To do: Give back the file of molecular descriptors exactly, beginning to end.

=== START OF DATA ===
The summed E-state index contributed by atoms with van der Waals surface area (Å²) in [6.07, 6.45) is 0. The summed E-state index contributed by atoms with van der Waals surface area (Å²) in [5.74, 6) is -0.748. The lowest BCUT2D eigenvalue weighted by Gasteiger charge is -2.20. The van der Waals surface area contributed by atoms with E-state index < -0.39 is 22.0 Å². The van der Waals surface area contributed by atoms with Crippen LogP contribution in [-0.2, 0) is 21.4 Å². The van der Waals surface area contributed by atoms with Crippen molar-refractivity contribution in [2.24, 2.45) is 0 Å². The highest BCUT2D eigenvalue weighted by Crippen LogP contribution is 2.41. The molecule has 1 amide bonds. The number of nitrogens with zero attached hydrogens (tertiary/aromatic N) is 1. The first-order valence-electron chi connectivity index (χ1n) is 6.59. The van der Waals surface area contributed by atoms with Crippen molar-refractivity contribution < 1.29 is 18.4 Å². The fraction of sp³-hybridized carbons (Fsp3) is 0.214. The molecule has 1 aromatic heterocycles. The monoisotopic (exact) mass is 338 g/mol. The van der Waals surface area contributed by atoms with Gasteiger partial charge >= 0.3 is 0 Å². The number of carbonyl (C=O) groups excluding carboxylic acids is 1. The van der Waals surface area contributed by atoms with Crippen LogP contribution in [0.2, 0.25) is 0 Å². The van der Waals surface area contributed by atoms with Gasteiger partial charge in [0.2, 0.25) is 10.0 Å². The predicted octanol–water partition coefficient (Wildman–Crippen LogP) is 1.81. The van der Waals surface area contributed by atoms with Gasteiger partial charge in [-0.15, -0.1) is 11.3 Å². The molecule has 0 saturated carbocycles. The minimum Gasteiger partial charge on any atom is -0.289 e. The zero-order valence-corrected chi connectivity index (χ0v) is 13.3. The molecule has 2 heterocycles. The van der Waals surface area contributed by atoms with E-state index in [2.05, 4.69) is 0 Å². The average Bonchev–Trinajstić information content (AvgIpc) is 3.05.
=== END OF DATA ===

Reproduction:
The summed E-state index contributed by atoms with van der Waals surface area (Å²) in [6.07, 6.45) is 0. The summed E-state index contributed by atoms with van der Waals surface area (Å²) in [5.74, 6) is -0.748. The lowest BCUT2D eigenvalue weighted by Gasteiger charge is -2.20. The van der Waals surface area contributed by atoms with E-state index < -0.39 is 22.0 Å². The van der Waals surface area contributed by atoms with Crippen LogP contribution in [-0.2, 0) is 21.4 Å². The van der Waals surface area contributed by atoms with Crippen molar-refractivity contribution in [2.24, 2.45) is 0 Å². The highest BCUT2D eigenvalue weighted by Crippen LogP contribution is 2.41. The molecule has 1 amide bonds. The number of nitrogens with zero attached hydrogens (tertiary/aromatic N) is 1. The first-order valence-electron chi connectivity index (χ1n) is 6.59. The van der Waals surface area contributed by atoms with Crippen molar-refractivity contribution < 1.29 is 18.4 Å². The fraction of sp³-hybridized carbons (Fsp3) is 0.214. The molecule has 1 aromatic heterocycles. The monoisotopic (exact) mass is 338 g/mol. The van der Waals surface area contributed by atoms with Gasteiger partial charge >= 0.3 is 0 Å². The number of carbonyl (C=O) groups excluding carboxylic acids is 1. The van der Waals surface area contributed by atoms with Crippen LogP contribution in [0.2, 0.25) is 0 Å². The van der Waals surface area contributed by atoms with Gasteiger partial charge in [0.2, 0.25) is 10.0 Å². The predicted octanol–water partition coefficient (Wildman–Crippen LogP) is 1.81. The van der Waals surface area contributed by atoms with Gasteiger partial charge in [-0.15, -0.1) is 11.3 Å². The molecule has 0 saturated carbocycles. The minimum Gasteiger partial charge on any atom is -0.289 e. The zero-order valence-corrected chi connectivity index (χ0v) is 13.3. The molecule has 2 heterocycles. The van der Waals surface area contributed by atoms with E-state index in [2.05, 4.69) is 0 Å². The average Bonchev–Trinajstić information content (AvgIpc) is 3.05.